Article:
Downtown Seattle in Black and White

For Cee’s Fun Foto Challenge I thought I’d take you on a tour of downtown Seattle with a little history on the way. Use the slider to view the image in both color, and black and white.

My first job downtown was next door to the tallest building in town at the time. Then called the Seafirst Bank Building it was also known as ‘the box the Space Needle came in.’ I think some folks believed it.

Later on I worked near another monolith – the Columbia Center – at 933 feet and 76 stories, still the tallest in Seattle.

But the earliest record holder for tallest Seattle skyscraper was the Smith Tower, the tallest building west of the Mississippi when built in 1914. I remember taking the bus downtown when I was a kid and paying 35 cents to the bellhop to ride the elevator to the top.

It’s still the most iconic of Seattle’s skyscrapers though it’s clearly dwarfed by it neighbors in the skyline.

The Amazon spheres appeared much later downtown as the company gobbled up real estate in South Lake Union.

Their new buildings created a canyon through which to view the Space Needle in the distance.

Finally I’ll close with scenes from the Pike Place Market, opened in 1907 and a favorite of locals and tourists alike.

Mostly I prefer a Seattle in color but it was fun to experiment with black and white.

I hope you enjoyed the tour.

~ Susanne

29 Comments on “Downtown Seattle in Black and White

  1. I can tell that I haven’t been to Seattle in a very very long time as I see those photos. I would guess my last visit was around 1979.

    • Welcome back! πŸ™‚ I too was surprised when I visited the South Lake Union area and it was totally transformed. But there is still much the same, especially the Smith Tower and Pike Place Market.

  2. Your have some terrific photos from downtown Seattle. I recognize a few of the places πŸ˜€

    • Thanks so much! There’s much that’s new, but fortunately some of the classics still remain. πŸ™‚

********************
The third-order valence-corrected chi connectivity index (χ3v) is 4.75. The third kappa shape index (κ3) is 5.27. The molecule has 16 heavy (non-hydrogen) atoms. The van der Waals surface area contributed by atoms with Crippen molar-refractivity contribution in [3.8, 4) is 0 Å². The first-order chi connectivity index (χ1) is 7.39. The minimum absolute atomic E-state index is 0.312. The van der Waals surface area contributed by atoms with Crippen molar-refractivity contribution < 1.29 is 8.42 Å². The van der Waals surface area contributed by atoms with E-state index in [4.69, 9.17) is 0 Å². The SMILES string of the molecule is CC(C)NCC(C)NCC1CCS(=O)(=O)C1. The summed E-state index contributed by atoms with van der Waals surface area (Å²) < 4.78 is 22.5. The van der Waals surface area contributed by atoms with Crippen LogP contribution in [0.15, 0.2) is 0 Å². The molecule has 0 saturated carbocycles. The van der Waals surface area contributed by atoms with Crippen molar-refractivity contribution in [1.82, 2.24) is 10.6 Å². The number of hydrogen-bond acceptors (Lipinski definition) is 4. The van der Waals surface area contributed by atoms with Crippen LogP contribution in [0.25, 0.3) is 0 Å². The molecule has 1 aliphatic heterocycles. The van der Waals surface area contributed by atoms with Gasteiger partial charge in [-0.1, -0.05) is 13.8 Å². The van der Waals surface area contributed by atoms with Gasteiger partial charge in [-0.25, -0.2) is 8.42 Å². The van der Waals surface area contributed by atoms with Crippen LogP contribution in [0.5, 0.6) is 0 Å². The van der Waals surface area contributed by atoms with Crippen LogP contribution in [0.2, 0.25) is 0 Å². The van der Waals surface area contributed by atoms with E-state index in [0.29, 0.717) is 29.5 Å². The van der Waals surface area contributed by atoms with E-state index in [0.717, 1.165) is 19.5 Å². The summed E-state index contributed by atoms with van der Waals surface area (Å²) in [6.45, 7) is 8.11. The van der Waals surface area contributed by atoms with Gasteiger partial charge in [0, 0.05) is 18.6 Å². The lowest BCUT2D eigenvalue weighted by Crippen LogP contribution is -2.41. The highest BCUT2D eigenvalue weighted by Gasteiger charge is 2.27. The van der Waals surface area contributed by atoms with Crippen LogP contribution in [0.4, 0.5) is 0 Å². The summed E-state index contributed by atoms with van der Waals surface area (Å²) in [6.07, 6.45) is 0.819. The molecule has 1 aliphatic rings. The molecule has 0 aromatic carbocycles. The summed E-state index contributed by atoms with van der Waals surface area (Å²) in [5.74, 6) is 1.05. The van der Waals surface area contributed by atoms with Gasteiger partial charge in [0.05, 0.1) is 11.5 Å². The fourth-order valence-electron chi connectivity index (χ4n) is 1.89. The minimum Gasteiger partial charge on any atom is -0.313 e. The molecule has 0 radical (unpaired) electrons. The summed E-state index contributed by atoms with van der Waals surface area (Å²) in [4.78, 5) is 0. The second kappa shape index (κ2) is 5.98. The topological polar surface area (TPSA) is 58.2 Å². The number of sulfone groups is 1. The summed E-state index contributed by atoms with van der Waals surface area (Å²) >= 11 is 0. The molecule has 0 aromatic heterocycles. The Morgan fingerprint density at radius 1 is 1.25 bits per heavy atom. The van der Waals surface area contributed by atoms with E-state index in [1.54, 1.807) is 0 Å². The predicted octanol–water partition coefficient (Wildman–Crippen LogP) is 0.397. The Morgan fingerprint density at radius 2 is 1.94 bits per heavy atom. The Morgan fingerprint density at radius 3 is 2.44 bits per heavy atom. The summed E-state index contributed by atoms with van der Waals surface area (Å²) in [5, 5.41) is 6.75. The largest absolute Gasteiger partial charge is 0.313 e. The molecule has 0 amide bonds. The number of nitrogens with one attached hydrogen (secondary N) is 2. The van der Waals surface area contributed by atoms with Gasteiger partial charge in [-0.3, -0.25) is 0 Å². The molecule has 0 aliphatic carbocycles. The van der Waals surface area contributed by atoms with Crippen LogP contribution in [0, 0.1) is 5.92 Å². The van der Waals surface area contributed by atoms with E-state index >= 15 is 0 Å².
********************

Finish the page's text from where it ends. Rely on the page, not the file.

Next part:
• I did! Alas, my only introduction to Seattle is from the movies and the odd real bits they showed on Frasier πŸ™‚ So, it is good to get some real photos! πŸ™‚

  3. Great photos, Susanne. For once I actually think all these shots work really well in color and B&W. Nocely done.

    • Thanks so much. I mostly liked the color shots but on the other hand black and white gave the city a gothic look. πŸ™‚

  4. I like seeing both the color and the B&W version of the same picture. You got some great shots there! Especially liked the ones of Pike Place.

  5. Nice ‘trick’ with the Block Editor gizmo. πŸ™‚ As much as I love B&W photos, I surprised myself by preferring the colour shots of the city.
    Best wishes, Pete.

    • Thanks Pete. It’s fun to try some of the block editor features. That was the Image Compare Block and very easy to use. I preferred the color shots too. Except maybe the skyline with the tiny Smith Tower and the fishmongers at the Market. πŸ™‚

  6. Great use of the image compare block. In some cases I preferred the colour version, in others the B&W πŸ™‚ I remember on our visit we considered going up the Smith Tower but it seemed very expensive – a lot more than the 35c you paid!!

    • Thanks so much for your comment! I was surprised even then we had to pay! I only went up one other time a few years ago for a retirement party. The views are great, but the best views are from the Columbia Center!

  7. So cool! I’ve always loved black and white photos. Since I grew up in a town where the tallest building was a two story house, I shuddered at the thought of you going up to the top of the Smith Tower in an elevator as a child! The one with the Space Needle in the background looks like something out of β€œWar of the Worlds”, especially in black and white! πŸ˜€

    • Thanks so much for your comment! I think I was in 4th grade when a friend and I went downtown to visit the Smith Tower on our own. Believe it or not we also stopped by the Courthouse which is nearby to sit in a courtroom, both my mom’s idea for something to do! A different era!

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